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Joined: 10 Apr 2011
Posts: 4270
Location: Peeping over your shoulder
PostPosted: Sat Sep 02, 17 3:47 pm    Post subject:  Reply with quote    

Re plug sockets - do your plan, then double it. I tend to leave chargers etc in situ (but switched off at wall) to avoid losing them

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Joined: 28 Oct 2004
Posts: 41682
Location: North Devon
PostPosted: Sat Sep 02, 17 3:51 pm    Post subject: Reply with quote    

dpack wrote:

do we need to consider moving the boiler ?, as a new one is required for the price of a few pipes and a 5" core drilled hole it could go in several other locations.

Our house in London was built out of engineering brick. The plumbers had to hire a special super-duper drill thingy to make the hole for the boiler. One of them dropped it off the ladder and bust it. Fortunately for us after they'd cut through the wall.

Mistress Rose

Joined: 21 Jul 2011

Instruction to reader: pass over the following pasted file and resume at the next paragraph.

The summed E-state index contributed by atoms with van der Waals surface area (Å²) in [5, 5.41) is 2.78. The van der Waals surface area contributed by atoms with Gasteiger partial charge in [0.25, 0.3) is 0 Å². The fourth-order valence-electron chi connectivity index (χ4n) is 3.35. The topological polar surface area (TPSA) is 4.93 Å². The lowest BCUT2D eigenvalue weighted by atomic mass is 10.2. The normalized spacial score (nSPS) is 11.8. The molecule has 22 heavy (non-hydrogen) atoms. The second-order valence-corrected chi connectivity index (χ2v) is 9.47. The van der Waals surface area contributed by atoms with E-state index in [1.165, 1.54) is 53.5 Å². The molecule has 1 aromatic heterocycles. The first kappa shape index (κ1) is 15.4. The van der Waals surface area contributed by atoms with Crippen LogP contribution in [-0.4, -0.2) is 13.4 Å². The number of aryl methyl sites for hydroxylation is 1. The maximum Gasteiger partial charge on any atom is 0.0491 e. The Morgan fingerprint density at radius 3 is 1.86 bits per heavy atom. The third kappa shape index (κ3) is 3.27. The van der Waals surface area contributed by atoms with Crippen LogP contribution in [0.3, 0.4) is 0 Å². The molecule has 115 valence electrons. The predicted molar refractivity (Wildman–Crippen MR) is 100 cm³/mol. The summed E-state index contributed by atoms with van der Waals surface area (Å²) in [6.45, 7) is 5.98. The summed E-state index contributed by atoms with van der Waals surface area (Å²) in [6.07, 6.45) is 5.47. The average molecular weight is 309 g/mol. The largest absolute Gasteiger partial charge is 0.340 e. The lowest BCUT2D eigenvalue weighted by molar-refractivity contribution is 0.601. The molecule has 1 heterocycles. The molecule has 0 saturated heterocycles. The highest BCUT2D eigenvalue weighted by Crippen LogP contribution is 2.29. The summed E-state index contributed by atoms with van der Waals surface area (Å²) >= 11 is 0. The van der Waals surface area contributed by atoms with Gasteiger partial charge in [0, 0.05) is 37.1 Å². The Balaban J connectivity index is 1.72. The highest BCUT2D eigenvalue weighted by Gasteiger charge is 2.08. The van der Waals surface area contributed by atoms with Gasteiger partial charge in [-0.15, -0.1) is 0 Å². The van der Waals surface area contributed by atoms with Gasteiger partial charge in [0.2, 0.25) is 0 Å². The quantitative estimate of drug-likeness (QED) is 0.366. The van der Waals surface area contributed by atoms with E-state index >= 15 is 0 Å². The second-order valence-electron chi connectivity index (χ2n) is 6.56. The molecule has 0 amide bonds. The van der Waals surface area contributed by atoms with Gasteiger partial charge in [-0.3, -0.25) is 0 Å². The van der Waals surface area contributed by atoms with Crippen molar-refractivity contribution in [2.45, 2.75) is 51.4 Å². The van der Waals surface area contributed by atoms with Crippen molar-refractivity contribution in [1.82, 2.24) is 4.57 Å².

Posts: 8736

PostPosted: Sun Sep 03, 17 8:44 am    Post subject: Reply with quote    

I would leave chimney breasts if you can. Don't forget someone in the future may want to use them again. As you say, it is also all of nothing with chimney breasts, which was sadly forgotten by some people in the 60s and 70s when a lot of modernisation was going on, sometimes with disastrous results.


Joined: 02 Jul 2005
Posts: 32886
Location: yes
PostPosted: Sun Sep 03, 17 4:54 pm    Post subject: Reply with quote    

4 chimneys will be ventilated and either in use or ready to use at short notice

tis the ex scullery one that is in the way, once i have had a poke about in the area and above it i can establish and price the options for the new kitchen.

just for fun i will tell you a chimney story, are you sitting comfortably , outside might be best

once upon a time in the late 80's i was doing some admin when the phone rang ,after a few tentative preliminaries from the other end he said " there is a builder in my sitting room taking out the chimney from the bottom, is that right ? "

after a gulp i said "where are you? " he was very local so i said "tell him to stop and both of you wait for me in the street"

anyway ten mins later i have sent the bloke in a pair of wellies and a very old suit back to the man who sent him, i even gave him his hammer and chisel back as he promised to never use them again, and sent the householder off to the caff while i ordered and installed a dozen acrows and lots of scaff planks.